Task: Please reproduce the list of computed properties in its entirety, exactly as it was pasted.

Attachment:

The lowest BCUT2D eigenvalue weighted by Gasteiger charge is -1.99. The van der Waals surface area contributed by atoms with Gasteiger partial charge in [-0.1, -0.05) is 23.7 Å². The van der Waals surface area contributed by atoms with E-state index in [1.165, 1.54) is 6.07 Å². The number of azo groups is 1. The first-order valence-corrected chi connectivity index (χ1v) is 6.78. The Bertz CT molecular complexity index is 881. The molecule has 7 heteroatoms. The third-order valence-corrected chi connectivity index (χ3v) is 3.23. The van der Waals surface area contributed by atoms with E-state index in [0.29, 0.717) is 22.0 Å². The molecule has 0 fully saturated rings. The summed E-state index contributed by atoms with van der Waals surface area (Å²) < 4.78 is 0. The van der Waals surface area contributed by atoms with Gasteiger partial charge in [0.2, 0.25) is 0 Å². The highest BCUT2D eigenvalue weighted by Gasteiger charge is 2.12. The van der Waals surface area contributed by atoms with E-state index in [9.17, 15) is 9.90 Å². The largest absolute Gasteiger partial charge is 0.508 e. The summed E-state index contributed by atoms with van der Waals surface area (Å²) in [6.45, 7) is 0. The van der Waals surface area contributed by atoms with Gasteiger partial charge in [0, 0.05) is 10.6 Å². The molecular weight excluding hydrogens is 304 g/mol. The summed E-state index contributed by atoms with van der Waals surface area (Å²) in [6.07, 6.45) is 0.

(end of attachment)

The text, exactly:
The lowest BCUT2D eigenvalue weighted by Gasteiger charge is -1.99. The van der Waals surface area contributed by atoms with Gasteiger partial charge in [-0.1, -0.05) is 23.7 Å². The van der Waals surface area contributed by atoms with E-state index in [1.165, 1.54) is 6.07 Å². The number of azo groups is 1. The first-order valence-corrected chi connectivity index (χ1v) is 6.78. The Bertz CT molecular complexity index is 881. The molecule has 7 heteroatoms. The third-order valence-corrected chi connectivity index (χ3v) is 3.23. The van der Waals surface area contributed by atoms with E-state index in [0.29, 0.717) is 22.0 Å². The molecule has 0 fully saturated rings. The summed E-state index contributed by atoms with van der Waals surface area (Å²) < 4.78 is 0. The van der Waals surface area contributed by atoms with Gasteiger partial charge in [0.2, 0.25) is 0 Å². The highest BCUT2D eigenvalue weighted by Gasteiger charge is 2.12. The van der Waals surface area contributed by atoms with E-state index in [9.17, 15) is 9.90 Å². The largest absolute Gasteiger partial charge is 0.508 e. The summed E-state index contributed by atoms with van der Waals surface area (Å²) in [6.45, 7) is 0. The van der Waals surface area contributed by atoms with Gasteiger partial charge in [0, 0.05) is 10.6 Å². The molecular weight excluding hydrogens is 304 g/mol. The summed E-state index contributed by atoms with van der Waals surface area (Å²) in [6.07, 6.45) is 0.